Friday, September 3, 2010

Struggling with demons - betting a checked river

Phil Laak
I'm half-way through reading the September 2010 issue of Bluff magazine and came across a great excerpt from Phil Laak's article "Random Truths."

"Random Truth 6: If you know they are going to call but need to bluff to win the pot, you will do a lot better by just losing what is already in there.  Don't bluff in this spot.  It is a leak."

Wow.  Not that he's the innovator of this concept; I had been figuring this out and thinking about it myself over the last 2 months, but I've never seen it in writing.  I suppose it's common sense, but I've been chasing down this demon WITH A VENGEANCE, to get rid of my own leak.

I think I've had 2 types of leaks stemming from this branch of action:
  • When the pot is large and I know I don't have a showdown-worthy hand (i.e. missed all of my draws, etc.), I will not get anywhere by shoving the remaining half of my stack in - of course I'm getting called!  If my opponent calls the turn bet committing half of his stack, he's going to call the river for the other half.  I am working hard to get rid of this leak, and I've been very successful as of late.
  • When the pot is small and I have nothing, don't bet pot to try to take my opponent off of his hand.  The risk / reward is too great.  I am learning to manage my bet size in this type of situation.  For example, if I am looking at a 10BB pot, will a 10BB bet take my opponent off his hand any more than a 4 or 5BB bet?  I've taken many opponent who were drawing off of their hand - but I've misread plenty of opponents who have a marginal hand that can call a river bet due to real size of the bet; i.e. it's worth it to my opponent to call a 10BB bet with a top pair-type hand.  He's not raising, just catching bluffs.  He's going to call a 4BB just the same.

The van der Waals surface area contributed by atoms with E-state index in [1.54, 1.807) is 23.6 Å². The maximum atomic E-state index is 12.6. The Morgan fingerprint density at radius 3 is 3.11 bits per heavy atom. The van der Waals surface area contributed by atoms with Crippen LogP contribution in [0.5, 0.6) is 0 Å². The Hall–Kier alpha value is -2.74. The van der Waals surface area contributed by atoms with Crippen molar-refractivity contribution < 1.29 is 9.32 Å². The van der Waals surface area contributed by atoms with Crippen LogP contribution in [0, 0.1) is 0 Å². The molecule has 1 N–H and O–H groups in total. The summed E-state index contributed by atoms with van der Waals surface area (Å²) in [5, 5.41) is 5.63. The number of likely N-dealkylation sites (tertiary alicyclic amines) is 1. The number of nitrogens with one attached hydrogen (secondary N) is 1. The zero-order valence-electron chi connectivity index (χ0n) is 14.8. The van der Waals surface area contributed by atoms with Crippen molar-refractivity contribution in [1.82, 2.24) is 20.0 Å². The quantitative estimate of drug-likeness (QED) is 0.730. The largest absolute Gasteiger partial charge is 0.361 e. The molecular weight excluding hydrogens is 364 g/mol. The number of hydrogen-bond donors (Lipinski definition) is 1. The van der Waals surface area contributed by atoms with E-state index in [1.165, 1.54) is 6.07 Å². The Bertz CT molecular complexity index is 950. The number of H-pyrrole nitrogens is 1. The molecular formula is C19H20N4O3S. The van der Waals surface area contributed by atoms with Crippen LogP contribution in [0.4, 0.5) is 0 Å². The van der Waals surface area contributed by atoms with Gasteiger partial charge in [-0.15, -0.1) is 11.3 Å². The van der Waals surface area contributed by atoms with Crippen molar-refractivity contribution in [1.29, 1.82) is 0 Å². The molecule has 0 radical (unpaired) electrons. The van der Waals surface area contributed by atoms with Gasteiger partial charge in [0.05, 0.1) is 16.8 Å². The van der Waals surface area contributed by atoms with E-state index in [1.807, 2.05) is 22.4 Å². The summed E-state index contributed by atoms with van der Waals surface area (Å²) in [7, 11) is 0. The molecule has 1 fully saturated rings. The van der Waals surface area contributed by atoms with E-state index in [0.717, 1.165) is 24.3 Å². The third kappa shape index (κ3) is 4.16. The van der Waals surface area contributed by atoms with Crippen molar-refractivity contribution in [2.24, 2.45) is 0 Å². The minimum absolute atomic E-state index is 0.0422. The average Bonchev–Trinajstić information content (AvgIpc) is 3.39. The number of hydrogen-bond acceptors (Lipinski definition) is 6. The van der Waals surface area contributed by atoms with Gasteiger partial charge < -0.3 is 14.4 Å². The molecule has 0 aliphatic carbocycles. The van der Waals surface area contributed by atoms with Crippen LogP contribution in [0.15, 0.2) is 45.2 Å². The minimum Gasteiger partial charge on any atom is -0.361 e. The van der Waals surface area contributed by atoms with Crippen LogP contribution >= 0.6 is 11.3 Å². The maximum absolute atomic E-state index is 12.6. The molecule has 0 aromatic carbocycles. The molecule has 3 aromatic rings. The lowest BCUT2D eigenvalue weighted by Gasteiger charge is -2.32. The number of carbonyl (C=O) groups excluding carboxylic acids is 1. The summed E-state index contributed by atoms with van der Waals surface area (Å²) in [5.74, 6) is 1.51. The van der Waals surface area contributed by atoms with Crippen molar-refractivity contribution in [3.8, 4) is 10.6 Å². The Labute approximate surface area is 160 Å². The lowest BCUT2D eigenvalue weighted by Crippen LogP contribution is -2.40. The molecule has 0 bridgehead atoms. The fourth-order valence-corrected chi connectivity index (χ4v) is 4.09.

One last thing about small pot river bets: Why should I be risking dollars to win pennies?  If it's going to take a big bet to win a small pot, why is it worth it?  I need to overcome my desire to win every single pot.


  1. I've seen that in tournaments, too. At the final table, a guy had a huge stack and bet half of it on the river. The other guy called.

    "I had to bet," he said. "It was the only way I could win the pot"

    He lost sight of his goal. His goal was to win the tournament, not win that particular pot.

  2. I almost never bet full pot in no-limit holdem, because you can just about always get the guy to fold for 2/3 pot or so if he was gonna fold to the full pot bet. Basically if I throw a full-pot bet out there, I am about to F someone up hard.

  3. Letting go of that desire to win the pot is sometimes difficult.


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